There we go, we just had the first discovery of a Mesozoic gravid female bird in history!
Jingmai really cleared things up, because after figuring out this was an egg, I was unsure whether the egg was inside the body of the female bird, or if the bird was perhaps sitting on its egg, within its nest for example.
Photograph of a ground-section of a fragment of the egg of Avimaia schweitzerae (IVPP V25371).
After this major discovery in the project, we moved on to another test: we knew that today, all female birds that are about to lay their eggs have an interesting type of bone inside their skeleton. This type of bone, called medullary bone, is found inside the empty spaces of the ‘normal’ skeleton, and serves as a calcium reservoir for the developing eggshell. If female birds did not laid down this special tissue, the calcium would be taken out of the normal scaffold of the skeleton (called cortical bone), which would probably weaken their bodies too much because they have extremely thin bones, so this is an efficient way for female birds to bypass this problem. Other groups of fossil reptiles (such as other fossil birds, non-avian dinosaurs, and pterosaurs) have been hypothesized to have medullary bone as well, but none of the specimens analyzed had eggs associated with them to confirm reproductive activity, like Avimaia does.
Therefore, the next and most logical thing to do was to look for medullary bone. We thought it would make complete sense for her (yes indeed, we could say ‘her’ at this point) to have this tissue. And, as if this specimen had not spoiled us enough already, it did show us medullary bone! (see the photograph below). There came another wave of excitement from the results of the femur fragment we extracted and analyzed under the microscope.
Photograph of a ground-section from a fragment of femur of Avimaia schweitzerae (IVPP V25371), showing medullary bone (the dark brown, most internal layer with some trabeculae).
This female bird truly amazed us, revealing more and more of the secrets it had been hiding from us, sitting in her box patiently for over a decade (I realize this is nothing compared to the 110 million years she had spent in sediments, but still). Jingmai told me that this is one of the most interesting specimens she had ever worked on, and I share the same feelings.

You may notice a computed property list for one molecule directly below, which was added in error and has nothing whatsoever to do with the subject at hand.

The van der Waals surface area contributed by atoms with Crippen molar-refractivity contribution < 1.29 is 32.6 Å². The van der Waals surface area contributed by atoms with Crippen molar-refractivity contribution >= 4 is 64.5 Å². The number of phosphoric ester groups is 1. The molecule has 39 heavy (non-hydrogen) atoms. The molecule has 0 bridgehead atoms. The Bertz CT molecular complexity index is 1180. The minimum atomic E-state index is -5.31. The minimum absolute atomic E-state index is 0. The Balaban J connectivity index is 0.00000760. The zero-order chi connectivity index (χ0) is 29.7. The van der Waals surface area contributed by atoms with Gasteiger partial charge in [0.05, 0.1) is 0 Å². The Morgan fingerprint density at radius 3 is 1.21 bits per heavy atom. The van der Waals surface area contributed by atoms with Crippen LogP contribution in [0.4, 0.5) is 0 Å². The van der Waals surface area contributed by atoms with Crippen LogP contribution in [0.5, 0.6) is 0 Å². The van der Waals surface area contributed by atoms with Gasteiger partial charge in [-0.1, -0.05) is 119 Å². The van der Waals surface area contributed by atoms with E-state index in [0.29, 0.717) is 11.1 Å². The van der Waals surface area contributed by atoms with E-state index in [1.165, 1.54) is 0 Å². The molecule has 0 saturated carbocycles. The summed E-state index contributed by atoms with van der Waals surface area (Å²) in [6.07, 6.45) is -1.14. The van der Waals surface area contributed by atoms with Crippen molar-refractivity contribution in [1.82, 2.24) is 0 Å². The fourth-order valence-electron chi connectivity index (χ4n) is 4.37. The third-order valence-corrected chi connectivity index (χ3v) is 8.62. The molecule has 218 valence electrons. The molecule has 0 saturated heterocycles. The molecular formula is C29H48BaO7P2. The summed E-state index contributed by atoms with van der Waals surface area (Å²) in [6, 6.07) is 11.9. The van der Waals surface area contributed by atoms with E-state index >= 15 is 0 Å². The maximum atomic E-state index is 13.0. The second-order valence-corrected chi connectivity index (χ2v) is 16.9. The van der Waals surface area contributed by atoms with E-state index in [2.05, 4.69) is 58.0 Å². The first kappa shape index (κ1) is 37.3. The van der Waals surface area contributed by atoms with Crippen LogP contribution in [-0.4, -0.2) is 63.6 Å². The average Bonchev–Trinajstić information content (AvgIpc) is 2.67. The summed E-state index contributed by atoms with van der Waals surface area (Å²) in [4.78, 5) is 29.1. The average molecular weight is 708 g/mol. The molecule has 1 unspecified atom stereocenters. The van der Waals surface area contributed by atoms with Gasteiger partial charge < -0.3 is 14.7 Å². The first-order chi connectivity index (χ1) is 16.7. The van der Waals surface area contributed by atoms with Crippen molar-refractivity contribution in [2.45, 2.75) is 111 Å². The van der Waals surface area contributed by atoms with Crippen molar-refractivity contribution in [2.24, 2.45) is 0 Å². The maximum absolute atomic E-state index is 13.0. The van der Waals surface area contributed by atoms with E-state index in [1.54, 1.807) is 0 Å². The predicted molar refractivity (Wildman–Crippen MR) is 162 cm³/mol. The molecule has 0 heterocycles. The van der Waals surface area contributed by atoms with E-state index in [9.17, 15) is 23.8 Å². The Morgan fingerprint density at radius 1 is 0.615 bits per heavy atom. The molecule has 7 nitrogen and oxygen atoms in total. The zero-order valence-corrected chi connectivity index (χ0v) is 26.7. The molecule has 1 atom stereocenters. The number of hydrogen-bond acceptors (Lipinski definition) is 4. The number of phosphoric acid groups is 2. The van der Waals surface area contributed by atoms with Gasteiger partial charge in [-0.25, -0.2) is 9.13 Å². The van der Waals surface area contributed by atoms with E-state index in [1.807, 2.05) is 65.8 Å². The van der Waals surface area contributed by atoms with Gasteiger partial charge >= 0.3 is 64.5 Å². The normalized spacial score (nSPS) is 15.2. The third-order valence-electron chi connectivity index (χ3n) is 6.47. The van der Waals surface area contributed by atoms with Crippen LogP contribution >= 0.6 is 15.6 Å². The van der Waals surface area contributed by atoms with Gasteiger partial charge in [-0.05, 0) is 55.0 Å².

Yet, we still did not stop here, because as we analyzed the microstructure of the egg, we discovered that it was, on top of all the other ¬things we discovered, a very weird egg: it was much thinner than the eggs of living birds and other enantiornithines, with very weird proportions, and in some areas it even looked like it was a malformed ‘double-egg’. In ‘double- eggs’, you can see two eggshell layers instead of one as in normal healthy bird eggs, indicating the egg was retained too long inside the abdomen. This condition often occurs in living birds as a result of stress, and the unlaid egg then gets coated in a second layer of eggshell. Sometimes in very severe conditions of egg retention, eggs can get stuck inside the body and lead to death, called egg-binding. Therefore, since this specimen was found with (most-likely) an abnormal egg, we thought it was a plausible hypothesis to propose that it died from egg-binding.
The last thing that we did with co-author Li Zhiheng was to analyze the egg under a different type of microscope, a Scanning Electron Microscope, and found out that its most external layer, called the cuticle, consisted of very tiny spheres (see image below). A chemical probe told us they were made of calcium and phosphorus. In living birds, only a few species have these spheres, and they are most often found in species that nest in humid environments near water, or in areas with a lot of microbes. The eggs of quails, ducks or flamingoes have such spheres. The only living birds that burry their eggs (the megapodes, in Australia), also show similar protective spheres in their eggs. And since some researchers had hypothesized that enantiornithine birds buried their eggs (either fully, or partially), we concluded that the nanospheres found here in this new species were probably here to protect the eggs from microbial attack while they were buried.
Cuticles of Avimaia and the extant Japanese quail (Coturnix japonica) seen under the Scanning Electron Microscope and showing small spheres of minerals.
This specimen is simply incredible, and we hope that we can continue to analyze, and re-analyze this egg, to uncover more and more of its secrets. Working on this was more than a scientific project, it was a life experience to me, an example and proof that the best things come to you when you least expect them.
Link to the paper here.